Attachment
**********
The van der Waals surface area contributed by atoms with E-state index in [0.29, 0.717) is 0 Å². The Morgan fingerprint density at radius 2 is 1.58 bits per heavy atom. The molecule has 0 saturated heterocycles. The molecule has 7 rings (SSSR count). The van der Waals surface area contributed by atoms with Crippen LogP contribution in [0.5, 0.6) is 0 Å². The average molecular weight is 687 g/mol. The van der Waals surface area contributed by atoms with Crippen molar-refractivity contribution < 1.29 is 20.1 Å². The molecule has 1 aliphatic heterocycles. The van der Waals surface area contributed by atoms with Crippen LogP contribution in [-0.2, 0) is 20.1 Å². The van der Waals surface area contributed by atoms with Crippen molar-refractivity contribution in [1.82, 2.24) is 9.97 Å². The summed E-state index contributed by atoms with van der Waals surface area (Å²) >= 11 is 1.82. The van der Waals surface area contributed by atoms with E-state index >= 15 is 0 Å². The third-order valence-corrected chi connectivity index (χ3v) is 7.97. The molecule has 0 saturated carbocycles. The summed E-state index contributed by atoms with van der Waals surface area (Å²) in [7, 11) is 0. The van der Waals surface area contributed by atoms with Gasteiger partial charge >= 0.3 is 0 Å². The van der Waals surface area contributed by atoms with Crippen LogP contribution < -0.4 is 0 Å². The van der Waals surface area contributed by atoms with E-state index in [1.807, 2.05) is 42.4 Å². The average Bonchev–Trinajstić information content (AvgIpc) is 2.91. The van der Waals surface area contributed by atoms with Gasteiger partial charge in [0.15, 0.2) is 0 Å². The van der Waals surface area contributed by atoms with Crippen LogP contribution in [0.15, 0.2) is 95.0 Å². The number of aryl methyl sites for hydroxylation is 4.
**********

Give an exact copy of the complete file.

The van der Waals surface area contributed by atoms with E-state index in [0.29, 0.717) is 0 Å². The Morgan fingerprint density at radius 2 is 1.58 bits per heavy atom. The molecule has 0 saturated heterocycles. The molecule has 7 rings (SSSR count). The van der Waals surface area contributed by atoms with Crippen LogP contribution in [0.5, 0.6) is 0 Å². The average molecular weight is 687 g/mol. The van der Waals surface area contributed by atoms with Crippen molar-refractivity contribution < 1.29 is 20.1 Å². The molecule has 1 aliphatic heterocycles. The van der Waals surface area contributed by atoms with Crippen LogP contribution in [-0.2, 0) is 20.1 Å². The van der Waals surface area contributed by atoms with Crippen molar-refractivity contribution in [1.82, 2.24) is 9.97 Å². The summed E-state index contributed by atoms with van der Waals surface area (Å²) >= 11 is 1.82. The van der Waals surface area contributed by atoms with E-state index >= 15 is 0 Å². The third-order valence-corrected chi connectivity index (χ3v) is 7.97. The molecule has 0 saturated carbocycles. The summed E-state index contributed by atoms with van der Waals surface area (Å²) in [7, 11) is 0. The van der Waals surface area contributed by atoms with Gasteiger partial charge >= 0.3 is 0 Å². The van der Waals surface area contributed by atoms with Crippen LogP contribution < -0.4 is 0 Å². The van der Waals surface area contributed by atoms with E-state index in [1.807, 2.05) is 42.4 Å². The average Bonchev–Trinajstić information content (AvgIpc) is 2.91. The van der Waals surface area contributed by atoms with Gasteiger partial charge in [0.15, 0.2) is 0 Å². The van der Waals surface area contributed by atoms with Crippen LogP contribution in [0.15, 0.2) is 95.0 Å². The number of aryl methyl sites for hydroxylation is 4.